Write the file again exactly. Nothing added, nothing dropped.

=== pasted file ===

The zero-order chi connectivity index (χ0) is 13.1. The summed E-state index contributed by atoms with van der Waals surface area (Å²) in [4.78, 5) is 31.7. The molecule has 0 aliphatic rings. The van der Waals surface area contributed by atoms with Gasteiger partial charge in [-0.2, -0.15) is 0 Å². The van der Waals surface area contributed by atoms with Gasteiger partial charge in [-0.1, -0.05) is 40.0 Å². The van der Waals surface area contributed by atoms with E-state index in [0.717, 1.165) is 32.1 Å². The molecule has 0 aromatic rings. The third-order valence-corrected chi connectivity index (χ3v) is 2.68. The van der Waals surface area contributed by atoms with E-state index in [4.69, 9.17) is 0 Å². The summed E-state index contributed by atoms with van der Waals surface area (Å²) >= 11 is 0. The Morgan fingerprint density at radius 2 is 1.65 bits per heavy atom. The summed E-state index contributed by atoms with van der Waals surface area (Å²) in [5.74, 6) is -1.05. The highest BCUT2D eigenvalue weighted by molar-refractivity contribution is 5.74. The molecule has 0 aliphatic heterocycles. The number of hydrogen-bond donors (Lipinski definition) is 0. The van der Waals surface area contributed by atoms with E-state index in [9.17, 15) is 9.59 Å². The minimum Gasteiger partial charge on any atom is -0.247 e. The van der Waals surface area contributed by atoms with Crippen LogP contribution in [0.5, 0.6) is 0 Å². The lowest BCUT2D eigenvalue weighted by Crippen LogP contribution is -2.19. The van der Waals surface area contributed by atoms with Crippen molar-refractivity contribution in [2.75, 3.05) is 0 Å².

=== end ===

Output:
The zero-order chi connectivity index (χ0) is 13.1. The summed E-state index contributed by atoms with van der Waals surface area (Å²) in [4.78, 5) is 31.7. The molecule has 0 aliphatic rings. The van der Waals surface area contributed by atoms with Gasteiger partial charge in [-0.2, -0.15) is 0 Å². The van der Waals surface area contributed by atoms with Gasteiger partial charge in [-0.1, -0.05) is 40.0 Å². The van der Waals surface area contributed by atoms with E-state index in [0.717, 1.165) is 32.1 Å². The molecule has 0 aromatic rings. The third-order valence-corrected chi connectivity index (χ3v) is 2.68. The van der Waals surface area contributed by atoms with E-state index in [4.69, 9.17) is 0 Å². The summed E-state index contributed by atoms with van der Waals surface area (Å²) >= 11 is 0. The Morgan fingerprint density at radius 2 is 1.65 bits per heavy atom. The summed E-state index contributed by atoms with van der Waals surface area (Å²) in [5.74, 6) is -1.05. The highest BCUT2D eigenvalue weighted by molar-refractivity contribution is 5.74. The molecule has 0 aliphatic heterocycles. The number of hydrogen-bond donors (Lipinski definition) is 0. The van der Waals surface area contributed by atoms with E-state index in [9.17, 15) is 9.59 Å². The minimum Gasteiger partial charge on any atom is -0.247 e. The van der Waals surface area contributed by atoms with Crippen LogP contribution in [0.5, 0.6) is 0 Å². The lowest BCUT2D eigenvalue weighted by Crippen LogP contribution is -2.19. The van der Waals surface area contributed by atoms with Crippen molar-refractivity contribution in [2.75, 3.05) is 0 Å².